How to Care for Your Baby’s Umbilical Cord

How to Care for Your Baby’s Umbilical Cord

Before a baby is born, he or she receives all of their nourishment and food through the placenta, which is connected to your baby by their umbilical cord. When your baby is born, the umbilical cord is clamped and cut off, leaving a small stump behind. Until the umbilical cord stump falls off, there are certain steps that you, as a parent, must take when caring for your baby’s umbilical cord.

  1. Do not bathe your baby in a sink or baby tub until the stump falls off. You can give your baby a sponge bath when needed, but make sure to avoid getting water on the umbilical cord. It must be kept dry at all times. You can, however, swab the area around the stump with an alcohol swab. If you’d prefer to use something different and less harsh, Goldenseal Root and Echinacea are two other safe options.
  2. Whenever you put a new diaper on your baby, make sure to fold the top of it down so it does not rub against your baby’s umbilical cord stump. If you’d prefer, you can also purchase newborn diapers, which are designed to fit around the umbilical cord.
  3. Dress your newborn in a loose-fitting t-shirt during warm weather. A loose shirt allows air to circulate, which can speed up the umbilical cord drying process.
  4. Whatever you do, do not try and remove the umbilical cord stump under any circumstances, even if it’s only hanging by a thread. Allow it to fall off on its own.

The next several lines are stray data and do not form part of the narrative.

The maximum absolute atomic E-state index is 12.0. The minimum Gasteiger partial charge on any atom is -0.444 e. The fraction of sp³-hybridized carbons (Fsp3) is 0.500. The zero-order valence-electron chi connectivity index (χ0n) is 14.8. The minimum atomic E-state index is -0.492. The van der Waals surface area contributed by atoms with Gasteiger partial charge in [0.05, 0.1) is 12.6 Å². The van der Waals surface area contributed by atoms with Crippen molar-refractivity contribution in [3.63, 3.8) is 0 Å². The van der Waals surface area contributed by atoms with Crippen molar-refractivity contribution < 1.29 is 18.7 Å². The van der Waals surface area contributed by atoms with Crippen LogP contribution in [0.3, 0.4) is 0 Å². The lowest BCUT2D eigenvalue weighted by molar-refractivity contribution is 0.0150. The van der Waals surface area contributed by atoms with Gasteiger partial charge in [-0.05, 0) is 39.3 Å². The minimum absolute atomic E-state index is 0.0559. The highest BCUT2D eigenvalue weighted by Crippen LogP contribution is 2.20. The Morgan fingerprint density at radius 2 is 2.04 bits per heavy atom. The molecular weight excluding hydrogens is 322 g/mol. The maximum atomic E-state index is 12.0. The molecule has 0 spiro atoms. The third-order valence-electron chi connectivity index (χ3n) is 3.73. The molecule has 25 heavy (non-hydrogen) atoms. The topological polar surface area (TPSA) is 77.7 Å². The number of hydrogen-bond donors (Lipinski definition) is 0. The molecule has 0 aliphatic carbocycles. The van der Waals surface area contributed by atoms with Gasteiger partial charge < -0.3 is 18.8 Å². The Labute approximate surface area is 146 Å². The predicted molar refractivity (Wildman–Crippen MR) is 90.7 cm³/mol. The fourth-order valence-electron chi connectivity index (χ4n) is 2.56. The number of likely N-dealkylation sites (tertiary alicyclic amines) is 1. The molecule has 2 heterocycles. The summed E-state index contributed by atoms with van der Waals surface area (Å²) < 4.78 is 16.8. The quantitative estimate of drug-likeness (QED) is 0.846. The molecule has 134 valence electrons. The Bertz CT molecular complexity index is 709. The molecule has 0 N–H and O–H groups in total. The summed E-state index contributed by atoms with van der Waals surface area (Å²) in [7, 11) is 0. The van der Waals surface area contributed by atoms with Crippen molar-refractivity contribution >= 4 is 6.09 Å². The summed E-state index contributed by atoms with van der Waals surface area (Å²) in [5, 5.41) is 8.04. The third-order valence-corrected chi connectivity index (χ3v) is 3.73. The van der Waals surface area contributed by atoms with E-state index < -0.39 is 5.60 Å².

What should you do if your baby has an umbilical granuloma?

Once your baby’s umbilical cord stump falls off, usually somewhere around two weeks, you may notice a small bump of flesh remaining that oozes a yellowish-green discharge. This condition is known as “umbilical granuloma”.

Most of the time, granulomas will heal following repeated treatment with rubbing alcohol. On occasion, the granuloma may have to be cauterized with silver nitrate. But rest assured, if the lump needs to be cauterized, your baby will not feel it since there are no nerve endings in the umbilical cord.

Signs of concern:

You should call your healthcare provider if your baby’s umbilical cord exhibits any of the following signs:

  • A red and swollen cord base
  • A cord that keeps bleeding or oozes yellow or white pus
  • Cord discharge that smells
  • Soreness around the umbilical cord area